“The Catch” by Taylor Stevens is a thrilling read. Part of what I found so enjoyable about this book was the fact that the main character – a spy for hire – is a woman. It took me two pages to become enamored with the story and the main character, Munroe. “Instead, he’d come for her, which was his way of marking territory: a reminder that he was familiar with her routines and could invade them if he cared to. She allowed him to believe it, just as she allowed him to believe that he knew who she was, where she’d come from, and why she was here.” (The Catch, pg 2). I read this and knew that this was no ordinary story. I knew that Munroe was no ordinary protagonist.
Unfortunately, I only just found out while writing this review that “The Catch” is actually the fourth book in the series that follows Munroe. On the plus side, this means there are more books out there for me to read following a character I really enjoy. The downside is now I have come into the series in the middle and I hate when that happens. That being said, I still really enjoyed reading this book.
The deeper I got into the book, the more Munroe’s unique abilities made themselves known. One of her top talents is the ability to quickly pick up languages, a talent that she uses to bring a certain amount of respectability to her interactions with strangers. “Within his words of introduction Munroe heard the accent and for her own benefit answered in Italian, utilizing language, that special form of magic that increased in potency the father the spell was cast from where it was expected. The doctor’s expression shifted into a cautious smile, and in micro increments his posture relaxed with relief, almost as if he’d been holding his breath.” (The Catch pg 60)
Then there are other instances in the book where Munroe’s abilities do not outshine her own enjoyment for the life that she has chosen for herself. “Knife plunged into trachea. Yelp choked into gurgle. Blood spread over her hands, warm and sticky, sending her soul into the ecstasy of a crack addict’s high. A blow fell from the side and connected with her shoulder. Landed hard enough to drop her to one knee and she laughed with the pain.” (The Catch, pg 146). This excerpt shows just how close to the edge Munroe is. She does what she does because she is good at it and it is the life that she found herself in, but there is a part of her that enjoys it, and that is something that separates her from other protagonists. Most of the time, the hero does not relish the kill.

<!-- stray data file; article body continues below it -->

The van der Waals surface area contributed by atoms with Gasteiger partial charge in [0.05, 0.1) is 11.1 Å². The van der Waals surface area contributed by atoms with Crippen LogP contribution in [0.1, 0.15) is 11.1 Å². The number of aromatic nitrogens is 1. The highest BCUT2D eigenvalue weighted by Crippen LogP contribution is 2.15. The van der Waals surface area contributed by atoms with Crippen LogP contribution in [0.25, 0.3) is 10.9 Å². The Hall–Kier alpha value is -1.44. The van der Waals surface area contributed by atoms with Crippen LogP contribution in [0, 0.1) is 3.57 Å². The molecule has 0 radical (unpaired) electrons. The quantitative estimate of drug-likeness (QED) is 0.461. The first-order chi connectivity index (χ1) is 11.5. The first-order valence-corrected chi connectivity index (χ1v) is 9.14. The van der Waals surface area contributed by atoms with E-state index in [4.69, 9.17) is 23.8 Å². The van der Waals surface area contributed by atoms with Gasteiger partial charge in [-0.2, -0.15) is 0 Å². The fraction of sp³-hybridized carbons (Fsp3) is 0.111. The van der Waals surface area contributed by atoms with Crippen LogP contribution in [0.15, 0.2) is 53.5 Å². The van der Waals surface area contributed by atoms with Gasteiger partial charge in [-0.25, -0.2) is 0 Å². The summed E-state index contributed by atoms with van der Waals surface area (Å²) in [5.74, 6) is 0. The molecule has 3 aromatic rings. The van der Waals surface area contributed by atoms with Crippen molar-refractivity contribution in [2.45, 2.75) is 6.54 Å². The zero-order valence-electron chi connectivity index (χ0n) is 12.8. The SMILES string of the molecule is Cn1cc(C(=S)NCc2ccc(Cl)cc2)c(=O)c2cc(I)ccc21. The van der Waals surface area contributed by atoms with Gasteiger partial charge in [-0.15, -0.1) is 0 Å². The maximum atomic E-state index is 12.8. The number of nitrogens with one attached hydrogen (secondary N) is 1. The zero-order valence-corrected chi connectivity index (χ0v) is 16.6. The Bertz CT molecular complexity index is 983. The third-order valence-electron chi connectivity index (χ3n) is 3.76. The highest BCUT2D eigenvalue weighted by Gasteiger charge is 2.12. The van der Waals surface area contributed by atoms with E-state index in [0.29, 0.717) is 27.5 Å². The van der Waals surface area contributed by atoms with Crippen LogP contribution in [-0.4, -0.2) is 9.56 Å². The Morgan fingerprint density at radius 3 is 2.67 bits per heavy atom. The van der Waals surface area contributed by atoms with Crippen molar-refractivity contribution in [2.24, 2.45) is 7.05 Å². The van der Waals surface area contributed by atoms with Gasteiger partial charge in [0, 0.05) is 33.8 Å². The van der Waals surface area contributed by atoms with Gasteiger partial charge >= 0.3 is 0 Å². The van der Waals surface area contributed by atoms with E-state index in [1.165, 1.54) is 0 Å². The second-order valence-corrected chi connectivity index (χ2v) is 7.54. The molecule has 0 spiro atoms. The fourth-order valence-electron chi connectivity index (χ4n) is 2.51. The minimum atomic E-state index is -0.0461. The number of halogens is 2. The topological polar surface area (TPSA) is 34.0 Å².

Time and time again in this novel, it is proven that Munroe is different from most protagonists. She has her share of flaws and her own abilities – one trait that was consistent with Munroe was her ability to be wise. This is one quote that I really enjoyed because of that. “You have your share of flaws, Nathan, but until now I never mistook you for one of those fools who use their own inability and limited experience to measure what others can or can’t do.” (The Catch, pg 283) This is a statement that made me stop reading, and think. It’s one of the many reasons I found myself enjoying Taylor Steven’s writing.
Would I recommend this book? Yes, but with my new knowledge that this book is actually the fourth in a series, I would recommend others hold off until they can start at the beginning of the series. The book was well written and deeply entertaining with a lot more action than one normally sees with a female protagonist. I look forward to getting my hands on the rest of the series.
I received this book from the Blogging for Books program in exchange for this review.